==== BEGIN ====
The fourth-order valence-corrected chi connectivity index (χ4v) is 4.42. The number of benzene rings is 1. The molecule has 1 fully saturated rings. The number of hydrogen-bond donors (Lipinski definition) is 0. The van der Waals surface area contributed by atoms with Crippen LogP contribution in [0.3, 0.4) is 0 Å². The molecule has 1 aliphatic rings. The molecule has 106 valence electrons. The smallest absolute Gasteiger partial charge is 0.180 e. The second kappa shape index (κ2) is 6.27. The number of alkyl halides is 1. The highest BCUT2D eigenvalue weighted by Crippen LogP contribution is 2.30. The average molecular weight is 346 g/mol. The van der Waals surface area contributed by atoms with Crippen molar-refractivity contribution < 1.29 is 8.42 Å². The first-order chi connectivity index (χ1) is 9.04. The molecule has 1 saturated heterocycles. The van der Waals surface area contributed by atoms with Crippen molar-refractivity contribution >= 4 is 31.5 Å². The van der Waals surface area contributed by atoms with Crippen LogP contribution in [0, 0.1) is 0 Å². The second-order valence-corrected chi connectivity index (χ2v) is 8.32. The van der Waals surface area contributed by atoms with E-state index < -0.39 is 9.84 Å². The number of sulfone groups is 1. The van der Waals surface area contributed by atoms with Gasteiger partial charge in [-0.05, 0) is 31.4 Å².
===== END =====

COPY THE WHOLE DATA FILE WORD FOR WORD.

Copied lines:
The fourth-order valence-corrected chi connectivity index (χ4v) is 4.42. The number of benzene rings is 1. The molecule has 1 fully saturated rings. The number of hydrogen-bond donors (Lipinski definition) is 0. The van der Waals surface area contributed by atoms with Crippen LogP contribution in [0.3, 0.4) is 0 Å². The molecule has 1 aliphatic rings. The molecule has 106 valence electrons. The smallest absolute Gasteiger partial charge is 0.180 e. The second kappa shape index (κ2) is 6.27. The number of alkyl halides is 1. The highest BCUT2D eigenvalue weighted by Crippen LogP contribution is 2.30. The average molecular weight is 346 g/mol. The van der Waals surface area contributed by atoms with Crippen molar-refractivity contribution < 1.29 is 8.42 Å². The first-order chi connectivity index (χ1) is 9.04. The molecule has 1 saturated heterocycles. The van der Waals surface area contributed by atoms with Crippen molar-refractivity contribution >= 4 is 31.5 Å². The van der Waals surface area contributed by atoms with Crippen LogP contribution in [0, 0.1) is 0 Å². The second-order valence-corrected chi connectivity index (χ2v) is 8.32. The van der Waals surface area contributed by atoms with E-state index < -0.39 is 9.84 Å². The number of sulfone groups is 1. The van der Waals surface area contributed by atoms with Gasteiger partial charge in [-0.05, 0) is 31.4 Å².